Enhancing Prayer with the Shiva Neural System.

The Shiva Neural Stimulation Software
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Legal: Shiva signals are based on templates licensed by Stan Koren and Dr. Michael A. Persinger.
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It should be possible to use Shiva to enhance prayer and other techniques for connecting with esoteric beings outside of ourselves (or feel like they’re ‘present’ outside of ourselves). Prayer, whether it’s directed to God, spirits, angels, saints or one’s ancestors, is a skill that can be developed and perfected.

Some spiritual healers use ‘spirit familiars’, the Archangel Michael, Jesus, or some other subtle being to facilitate their healing work, often feeling that the real healing is actually done by the angel, and not by themselves.

One way of bringing depth to prayer is to deepen the sense of the presence of the one you are praying to. Although this happens spontaneously to many people (and many claim to have it even though they don’t), the intimacy and immediacy of the experience can be deepened.

Saint Augustine once wrote that if someone wanted to become spiritual, but didn’t believe in God, they should begin by pretending that there is a God, and pray to that. In time, he said, their pretension would unfold in to real faith. What we can learn from this in using Shiva is that we can use our imagination as the starting point for developing certain abilities.

Preliminary unpublished reports from the ‘Persinger Session” indicate that it can be used to enhance a range of abilities, so far all of them appearing to be based on right hemispheric function, which includes many components of imagination.

The key is limiting imaginations to right hemispheric processes, and that’s much simpler than it sounds. It consists only of imagining things that have little or no verbal content, and the less complicated, the better.

For cultivating prayer, Shiva should be able to help enhance the sense of God’s presence (when we use the word God here, we mean the object of your prayers, whether it’s Shiva, Jesus, Athena, Ball, Angels, saints or a private, wholly personal deity).

You begin by doing a Shiva session during a time when the geomagnetic field is unsettled (K value = 4) then, following unpublished research results, from two to five days later practice the following exercise:

Imagine that the deity you pray to is standing behind you (on the left is usually more pleasant). They do not speak to you, and you do not speak to them. Just try to feel their presence. Allow your emotional response to dominate the experience as much as you can. It won’t work to say ‘try to feel’ God, because you feel what you feel, but you can focus your attention on your emotions more than your words (which, for most people, never stop completely). You imagine God behind you so that you don’t connect with what God might look like, and you don’t need to engage what his voice might sound like, because this is a silent ‘communion’ with God.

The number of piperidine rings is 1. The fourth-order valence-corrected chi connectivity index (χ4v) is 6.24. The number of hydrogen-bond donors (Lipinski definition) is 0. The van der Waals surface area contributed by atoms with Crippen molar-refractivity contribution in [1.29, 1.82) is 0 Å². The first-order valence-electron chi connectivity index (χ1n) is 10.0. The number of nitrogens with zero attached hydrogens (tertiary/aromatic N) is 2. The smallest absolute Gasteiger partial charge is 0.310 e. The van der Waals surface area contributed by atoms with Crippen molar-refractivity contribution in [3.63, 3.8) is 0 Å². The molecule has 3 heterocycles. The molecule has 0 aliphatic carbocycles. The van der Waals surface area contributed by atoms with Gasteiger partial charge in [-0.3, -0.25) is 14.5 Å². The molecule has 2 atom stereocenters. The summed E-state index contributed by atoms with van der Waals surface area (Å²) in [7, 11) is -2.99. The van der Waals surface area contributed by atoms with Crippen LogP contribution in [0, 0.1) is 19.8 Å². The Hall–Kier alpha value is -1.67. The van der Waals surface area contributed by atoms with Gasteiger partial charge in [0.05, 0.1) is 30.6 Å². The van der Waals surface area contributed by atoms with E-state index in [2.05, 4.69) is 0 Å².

When you become involved with God, you not only read his words in the scriptures you choose, but you slowly build up a sense of what he feels like – the ‘texture’ or ‘timbre’ of his presence. You might have a hard time knowing what he feels like, but you would know what he doesn’t feel like. You’d know when you are getting it wrong, even if you aren’t sure when you’re getting it right. The sense of God’s presence cannot be described in words, if only because it’s based in the side of the brain that has no language centers.

It’s important to understand that there’s a very big difference between sensing God’s presence and having a vision of God. Such visions rely heavily on contributions from the left hemisphere, and can include a great deal of verbal content, as in hearing HIS voice. The exercise here is not intended to elicit visions of God, but rather a much simpler and quieter thing, just feeling that he is present during prayer.

After you build up a sense of God’s presence – one that you can evoke at will, begin your regular prayers by invoking His presence. Each time you pause to gather your thoughts, re-connect with his presence, and then speak the words (even if only inwardly) you have chosen. If you use traditional words, like the Lord’s Prayer, Hail Mary, The Gayotri Mantra, The Kaddish, or any other recitation, try to say them mindfully. If you use your own words, don’t lose your grasp of their meaning.

The idea is to allow as much contribution from the right hemisphere as possible, adding a depth to prayer that goes beyond words and making use of the states Shiva is most likely to produce.

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